Criminal Careers: Discrete or Continuous?

David Greenberg

    Research output: Contribution to journalArticle

    Abstract

    Purpose: Numerous empirical studies of criminal careers have made use of finite mixture modeling to analyze sequences of events such as crimes or arrests. This paper aims to demonstrate that the analysis of criminal careers can benefit from the use of alternative methods, including multilevel methods, and individual time series. Methods: We use multilevel nonlinear modeling and individual time series techniques to analyze artificial data as well as arrest histories for 3432 males released from the California Youth Authority in 1981 and 1986, and followed for several decades after release. Results: Multilevel methods are capable of identifying discrete groups in longitudinal data. In the California Youth data set, we find little clear evidence of sharply discrete arrest trajectories. Conclusions: We recommend that researchers explore alternatives to finite mixture modeling when analyzing criminal career data.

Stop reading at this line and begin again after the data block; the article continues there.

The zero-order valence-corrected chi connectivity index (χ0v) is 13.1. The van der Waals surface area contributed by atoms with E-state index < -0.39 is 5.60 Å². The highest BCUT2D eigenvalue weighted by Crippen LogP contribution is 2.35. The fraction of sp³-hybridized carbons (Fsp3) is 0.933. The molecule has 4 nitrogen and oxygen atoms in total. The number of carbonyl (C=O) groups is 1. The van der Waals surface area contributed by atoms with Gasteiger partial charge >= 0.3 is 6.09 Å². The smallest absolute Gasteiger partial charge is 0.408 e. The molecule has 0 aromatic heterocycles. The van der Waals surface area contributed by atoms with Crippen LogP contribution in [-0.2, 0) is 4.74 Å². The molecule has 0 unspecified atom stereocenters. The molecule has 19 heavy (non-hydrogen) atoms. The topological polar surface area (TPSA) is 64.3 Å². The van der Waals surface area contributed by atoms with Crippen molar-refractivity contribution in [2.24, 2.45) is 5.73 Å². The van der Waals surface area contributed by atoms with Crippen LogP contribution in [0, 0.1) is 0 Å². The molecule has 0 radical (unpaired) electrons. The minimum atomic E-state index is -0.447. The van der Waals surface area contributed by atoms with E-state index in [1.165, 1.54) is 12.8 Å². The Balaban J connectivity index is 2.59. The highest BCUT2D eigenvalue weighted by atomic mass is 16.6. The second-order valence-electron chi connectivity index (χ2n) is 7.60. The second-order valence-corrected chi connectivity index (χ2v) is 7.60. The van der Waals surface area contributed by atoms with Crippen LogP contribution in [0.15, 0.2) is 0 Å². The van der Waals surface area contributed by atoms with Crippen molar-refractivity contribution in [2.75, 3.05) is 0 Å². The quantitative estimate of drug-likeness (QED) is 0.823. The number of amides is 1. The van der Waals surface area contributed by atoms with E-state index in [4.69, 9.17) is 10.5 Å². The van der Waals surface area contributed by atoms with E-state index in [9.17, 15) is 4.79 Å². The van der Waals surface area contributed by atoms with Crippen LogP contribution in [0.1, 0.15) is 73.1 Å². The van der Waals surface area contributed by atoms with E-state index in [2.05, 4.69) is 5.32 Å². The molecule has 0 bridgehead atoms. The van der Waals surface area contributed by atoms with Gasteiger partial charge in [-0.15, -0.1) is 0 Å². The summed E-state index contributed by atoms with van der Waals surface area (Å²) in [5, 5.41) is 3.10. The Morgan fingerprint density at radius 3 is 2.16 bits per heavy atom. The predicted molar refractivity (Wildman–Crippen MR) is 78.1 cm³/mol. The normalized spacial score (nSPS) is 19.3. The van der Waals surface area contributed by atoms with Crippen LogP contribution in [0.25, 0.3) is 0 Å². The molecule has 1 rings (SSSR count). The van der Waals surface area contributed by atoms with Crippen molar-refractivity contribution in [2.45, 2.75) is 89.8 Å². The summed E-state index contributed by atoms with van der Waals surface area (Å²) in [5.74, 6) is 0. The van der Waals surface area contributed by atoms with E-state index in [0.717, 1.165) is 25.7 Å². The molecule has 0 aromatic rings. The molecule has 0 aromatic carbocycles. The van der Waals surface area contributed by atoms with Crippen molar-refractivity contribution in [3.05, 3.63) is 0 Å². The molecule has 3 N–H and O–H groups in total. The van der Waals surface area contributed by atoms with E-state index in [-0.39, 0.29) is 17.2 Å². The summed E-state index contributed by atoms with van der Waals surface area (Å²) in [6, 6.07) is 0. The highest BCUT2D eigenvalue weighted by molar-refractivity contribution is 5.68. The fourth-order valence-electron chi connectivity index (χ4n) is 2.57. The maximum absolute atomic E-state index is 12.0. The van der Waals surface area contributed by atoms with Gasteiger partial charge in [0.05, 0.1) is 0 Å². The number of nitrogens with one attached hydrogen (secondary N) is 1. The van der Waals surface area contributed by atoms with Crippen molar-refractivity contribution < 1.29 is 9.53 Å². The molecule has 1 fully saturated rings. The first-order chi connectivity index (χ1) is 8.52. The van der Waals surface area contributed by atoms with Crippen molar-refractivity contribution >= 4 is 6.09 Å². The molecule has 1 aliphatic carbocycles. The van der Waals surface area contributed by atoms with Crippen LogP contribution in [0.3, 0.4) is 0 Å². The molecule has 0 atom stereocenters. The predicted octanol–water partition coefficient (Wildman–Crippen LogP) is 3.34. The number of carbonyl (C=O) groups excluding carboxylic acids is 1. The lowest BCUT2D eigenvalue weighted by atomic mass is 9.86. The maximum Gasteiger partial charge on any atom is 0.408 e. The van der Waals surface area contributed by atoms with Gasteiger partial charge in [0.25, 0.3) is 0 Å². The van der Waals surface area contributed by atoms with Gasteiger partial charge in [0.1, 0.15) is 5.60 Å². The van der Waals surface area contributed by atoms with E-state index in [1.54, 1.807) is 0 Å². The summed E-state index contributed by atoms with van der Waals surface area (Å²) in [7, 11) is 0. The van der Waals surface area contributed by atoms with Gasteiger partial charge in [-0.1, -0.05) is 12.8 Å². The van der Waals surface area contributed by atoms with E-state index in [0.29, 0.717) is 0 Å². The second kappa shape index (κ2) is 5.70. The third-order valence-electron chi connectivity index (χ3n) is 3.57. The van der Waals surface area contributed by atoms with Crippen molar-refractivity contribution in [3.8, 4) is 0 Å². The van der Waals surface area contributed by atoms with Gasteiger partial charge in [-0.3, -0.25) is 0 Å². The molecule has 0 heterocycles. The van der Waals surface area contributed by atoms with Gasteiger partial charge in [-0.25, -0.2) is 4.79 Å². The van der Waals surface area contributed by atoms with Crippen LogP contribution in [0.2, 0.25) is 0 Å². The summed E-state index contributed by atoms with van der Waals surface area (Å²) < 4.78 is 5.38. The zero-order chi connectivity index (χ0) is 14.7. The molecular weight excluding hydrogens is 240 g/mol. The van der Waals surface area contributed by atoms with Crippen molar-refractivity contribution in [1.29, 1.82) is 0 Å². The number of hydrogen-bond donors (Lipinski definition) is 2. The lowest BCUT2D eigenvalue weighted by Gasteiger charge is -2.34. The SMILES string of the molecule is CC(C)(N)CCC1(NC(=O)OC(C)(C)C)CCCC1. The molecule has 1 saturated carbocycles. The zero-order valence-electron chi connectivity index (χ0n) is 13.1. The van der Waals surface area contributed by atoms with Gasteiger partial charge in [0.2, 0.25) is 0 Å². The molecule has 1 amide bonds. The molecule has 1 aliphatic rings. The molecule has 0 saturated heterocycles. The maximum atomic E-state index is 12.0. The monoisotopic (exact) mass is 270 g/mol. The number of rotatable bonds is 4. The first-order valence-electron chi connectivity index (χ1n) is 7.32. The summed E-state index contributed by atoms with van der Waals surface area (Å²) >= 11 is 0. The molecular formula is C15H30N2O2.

Original languageEnglish (US)
    Pages (from-to)5-44
    Number of pages40
    JournalJournal of Developmental and Life-Course Criminology
    Volume2
    Issue number1
    DOIs
    StatePublished - Mar 1 2016

    Fingerprint

    career
    time series
    Crime
    Sequence Analysis
    Research Personnel
    offense
    event
    history
    evidence
    Group

    Keywords

    • Criminal careers
    • Finite mixture modeling
    • Individual time eries
    • Latent growth curve modeling

    ASJC Scopus subject areas

    • Applied Psychology
    • Law
    • Life-span and Life-course Studies

    Cite this

    Criminal Careers : Discrete or Continuous? / Greenberg, David.

    In: Journal of Developmental and Life-Course Criminology, Vol. 2, No. 1, 01.03.2016, p. 5-44.

    Research output: Contribution to journalArticle

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